The Legend of McFarren’s Well
I’ll spin ye, laddie, a yarn me’heard when I was ‘bout yer size,
‘Bout wee Barret Barney’s bad luck one day. Listen tha’ ye may be wise.
The hills were green the sun come up that February day.
The bees sang and the birds they hummed o’er the clover and hay.
But Barret’s mum –bless ‘er soul- smelled danger in the air,
She warned ‘im twice not to leave, for bad luck lurked out there.
But the day were bright and sweet to him so he gave his mum the slip,
“I’ll be back soon -I promise Mum- the well’s a right-quick trip.”
So out the door he yippy-skipped and down to McFarren’s Well,
With soft ground beneath his feet he felt fiercely swell.
He drew the bucket, don’t ye know, and then he ‘eard the voice,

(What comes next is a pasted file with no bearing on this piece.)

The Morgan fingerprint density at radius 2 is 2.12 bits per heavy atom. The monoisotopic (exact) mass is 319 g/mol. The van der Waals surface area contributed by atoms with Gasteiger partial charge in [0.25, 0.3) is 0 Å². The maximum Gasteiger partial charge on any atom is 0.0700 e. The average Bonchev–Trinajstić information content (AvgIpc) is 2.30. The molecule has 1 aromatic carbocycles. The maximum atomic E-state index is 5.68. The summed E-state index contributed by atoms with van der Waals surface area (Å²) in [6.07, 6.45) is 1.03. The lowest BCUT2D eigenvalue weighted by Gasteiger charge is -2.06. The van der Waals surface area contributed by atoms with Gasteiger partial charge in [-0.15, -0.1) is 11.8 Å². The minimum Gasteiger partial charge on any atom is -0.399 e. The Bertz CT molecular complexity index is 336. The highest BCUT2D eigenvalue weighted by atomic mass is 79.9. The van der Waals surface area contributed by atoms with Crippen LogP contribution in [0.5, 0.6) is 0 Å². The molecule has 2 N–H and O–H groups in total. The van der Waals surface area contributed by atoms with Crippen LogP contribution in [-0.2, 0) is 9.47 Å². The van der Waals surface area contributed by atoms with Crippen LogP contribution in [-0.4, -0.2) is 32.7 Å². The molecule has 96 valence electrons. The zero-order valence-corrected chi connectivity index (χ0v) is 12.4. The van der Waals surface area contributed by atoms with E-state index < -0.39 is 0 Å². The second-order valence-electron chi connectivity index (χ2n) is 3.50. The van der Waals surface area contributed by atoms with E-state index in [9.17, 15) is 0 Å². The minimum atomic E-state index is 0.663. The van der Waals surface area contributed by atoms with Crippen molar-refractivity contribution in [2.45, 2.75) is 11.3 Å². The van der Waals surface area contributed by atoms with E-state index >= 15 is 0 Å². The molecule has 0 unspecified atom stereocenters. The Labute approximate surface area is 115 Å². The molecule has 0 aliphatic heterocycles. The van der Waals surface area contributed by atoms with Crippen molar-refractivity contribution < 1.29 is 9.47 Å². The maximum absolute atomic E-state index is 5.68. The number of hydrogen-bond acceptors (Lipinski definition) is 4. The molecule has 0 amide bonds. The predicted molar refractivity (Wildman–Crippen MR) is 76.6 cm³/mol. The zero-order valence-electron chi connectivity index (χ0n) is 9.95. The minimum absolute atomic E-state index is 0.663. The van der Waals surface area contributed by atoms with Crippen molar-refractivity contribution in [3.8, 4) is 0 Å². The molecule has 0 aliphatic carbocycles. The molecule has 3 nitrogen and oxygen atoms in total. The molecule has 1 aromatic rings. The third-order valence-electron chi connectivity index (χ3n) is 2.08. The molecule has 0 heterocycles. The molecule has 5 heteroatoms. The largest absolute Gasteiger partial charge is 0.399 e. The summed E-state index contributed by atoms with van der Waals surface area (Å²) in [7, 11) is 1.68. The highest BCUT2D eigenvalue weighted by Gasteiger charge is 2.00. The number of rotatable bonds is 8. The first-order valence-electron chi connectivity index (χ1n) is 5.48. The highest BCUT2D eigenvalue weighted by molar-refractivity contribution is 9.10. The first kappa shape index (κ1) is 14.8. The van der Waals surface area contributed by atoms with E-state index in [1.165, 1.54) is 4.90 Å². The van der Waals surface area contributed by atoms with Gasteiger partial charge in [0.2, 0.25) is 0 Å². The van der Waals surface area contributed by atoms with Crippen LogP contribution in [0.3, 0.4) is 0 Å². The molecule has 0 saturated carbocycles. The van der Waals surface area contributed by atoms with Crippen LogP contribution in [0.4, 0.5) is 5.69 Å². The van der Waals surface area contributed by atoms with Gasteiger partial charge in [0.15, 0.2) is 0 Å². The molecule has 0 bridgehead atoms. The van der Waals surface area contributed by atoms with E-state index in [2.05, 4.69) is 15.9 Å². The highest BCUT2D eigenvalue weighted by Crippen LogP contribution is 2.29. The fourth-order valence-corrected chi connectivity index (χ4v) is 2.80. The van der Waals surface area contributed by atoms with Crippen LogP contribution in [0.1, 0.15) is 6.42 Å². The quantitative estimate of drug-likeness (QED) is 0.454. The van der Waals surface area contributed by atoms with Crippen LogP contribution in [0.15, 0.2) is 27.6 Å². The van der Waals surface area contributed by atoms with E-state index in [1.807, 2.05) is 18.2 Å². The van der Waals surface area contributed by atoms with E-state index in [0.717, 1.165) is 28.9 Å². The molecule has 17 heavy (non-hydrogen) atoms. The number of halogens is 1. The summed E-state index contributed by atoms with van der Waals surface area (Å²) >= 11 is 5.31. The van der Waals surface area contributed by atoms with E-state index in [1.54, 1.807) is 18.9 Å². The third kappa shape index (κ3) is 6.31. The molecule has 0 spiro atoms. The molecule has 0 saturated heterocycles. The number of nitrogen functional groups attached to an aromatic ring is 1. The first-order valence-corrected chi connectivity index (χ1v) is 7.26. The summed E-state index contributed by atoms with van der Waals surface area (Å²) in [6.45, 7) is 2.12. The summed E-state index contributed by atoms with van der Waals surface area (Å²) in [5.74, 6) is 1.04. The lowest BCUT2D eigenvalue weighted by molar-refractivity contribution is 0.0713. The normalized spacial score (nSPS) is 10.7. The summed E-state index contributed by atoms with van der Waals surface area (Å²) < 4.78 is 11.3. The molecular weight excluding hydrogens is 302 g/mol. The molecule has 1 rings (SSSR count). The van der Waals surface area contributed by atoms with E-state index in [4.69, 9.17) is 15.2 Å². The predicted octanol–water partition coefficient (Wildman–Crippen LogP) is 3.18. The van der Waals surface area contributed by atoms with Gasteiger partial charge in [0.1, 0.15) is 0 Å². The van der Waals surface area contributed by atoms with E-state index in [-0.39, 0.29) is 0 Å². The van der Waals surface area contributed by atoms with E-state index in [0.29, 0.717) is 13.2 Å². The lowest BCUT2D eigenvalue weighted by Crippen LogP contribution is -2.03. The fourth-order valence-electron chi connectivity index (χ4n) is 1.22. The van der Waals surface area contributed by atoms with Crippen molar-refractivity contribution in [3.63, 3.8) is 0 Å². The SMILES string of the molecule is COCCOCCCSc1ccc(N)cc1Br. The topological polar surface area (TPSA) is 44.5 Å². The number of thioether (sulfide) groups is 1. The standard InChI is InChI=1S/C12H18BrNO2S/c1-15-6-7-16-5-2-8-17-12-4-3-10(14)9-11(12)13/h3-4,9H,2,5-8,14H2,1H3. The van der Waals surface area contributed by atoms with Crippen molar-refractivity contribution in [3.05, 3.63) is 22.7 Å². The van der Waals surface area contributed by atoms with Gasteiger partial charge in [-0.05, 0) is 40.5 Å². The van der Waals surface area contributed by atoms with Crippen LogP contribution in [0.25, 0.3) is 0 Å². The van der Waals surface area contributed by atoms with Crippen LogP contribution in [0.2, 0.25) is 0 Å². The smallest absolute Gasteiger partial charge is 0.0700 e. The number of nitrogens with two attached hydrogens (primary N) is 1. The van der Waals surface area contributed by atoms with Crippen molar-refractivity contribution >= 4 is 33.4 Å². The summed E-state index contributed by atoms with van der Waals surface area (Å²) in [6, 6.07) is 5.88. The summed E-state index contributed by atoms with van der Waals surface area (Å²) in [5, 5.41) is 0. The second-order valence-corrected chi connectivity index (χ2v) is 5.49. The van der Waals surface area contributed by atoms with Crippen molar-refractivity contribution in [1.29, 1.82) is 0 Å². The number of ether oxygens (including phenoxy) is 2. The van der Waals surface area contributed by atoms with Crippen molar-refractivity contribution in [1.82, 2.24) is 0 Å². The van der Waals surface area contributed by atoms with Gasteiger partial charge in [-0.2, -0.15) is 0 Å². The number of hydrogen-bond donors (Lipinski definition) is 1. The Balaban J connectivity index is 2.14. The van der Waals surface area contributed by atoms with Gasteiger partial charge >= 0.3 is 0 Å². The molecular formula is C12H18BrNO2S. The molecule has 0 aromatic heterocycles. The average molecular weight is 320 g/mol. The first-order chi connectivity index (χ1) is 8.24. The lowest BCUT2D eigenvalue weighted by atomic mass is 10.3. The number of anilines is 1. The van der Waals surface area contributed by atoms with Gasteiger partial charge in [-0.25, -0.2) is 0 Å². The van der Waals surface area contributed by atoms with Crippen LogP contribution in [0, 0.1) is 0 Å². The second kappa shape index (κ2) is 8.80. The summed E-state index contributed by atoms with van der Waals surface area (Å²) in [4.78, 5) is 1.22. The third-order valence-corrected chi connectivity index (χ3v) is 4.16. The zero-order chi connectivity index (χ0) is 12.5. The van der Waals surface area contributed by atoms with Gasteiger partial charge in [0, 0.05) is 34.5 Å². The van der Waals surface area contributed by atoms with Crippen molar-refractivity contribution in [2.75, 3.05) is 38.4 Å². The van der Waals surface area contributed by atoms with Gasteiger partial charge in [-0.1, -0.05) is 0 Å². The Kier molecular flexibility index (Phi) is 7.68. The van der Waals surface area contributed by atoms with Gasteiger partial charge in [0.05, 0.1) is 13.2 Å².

“You should not ‘ave come ‘ere, lad. Tha’ weren’t the brigh’est choice.
For, ye see, this is the day tha’ I may trade my post,
As the guardian keeper here- as McFarren’s Well’s Ghost.
I’m sorry, lad, to do this now, but ye know what they say,
‘It’s bad luck to be ou’ walkin’ in the open on Leap Day’.”
Barret Barney was ne’er seen ‘round those parts no more,
Though Barret’s mum searched and searched until ‘er back were sore.
And still it’s said that to this day ye can ‘ear the snore,
Of some ghostly napping down in McFarren’s core.
So lend me yer ears and ‘earts this day, and watch yer step an’ pray.
That yer luck is better than ‘is on this ‘ere Leap Year’s Day.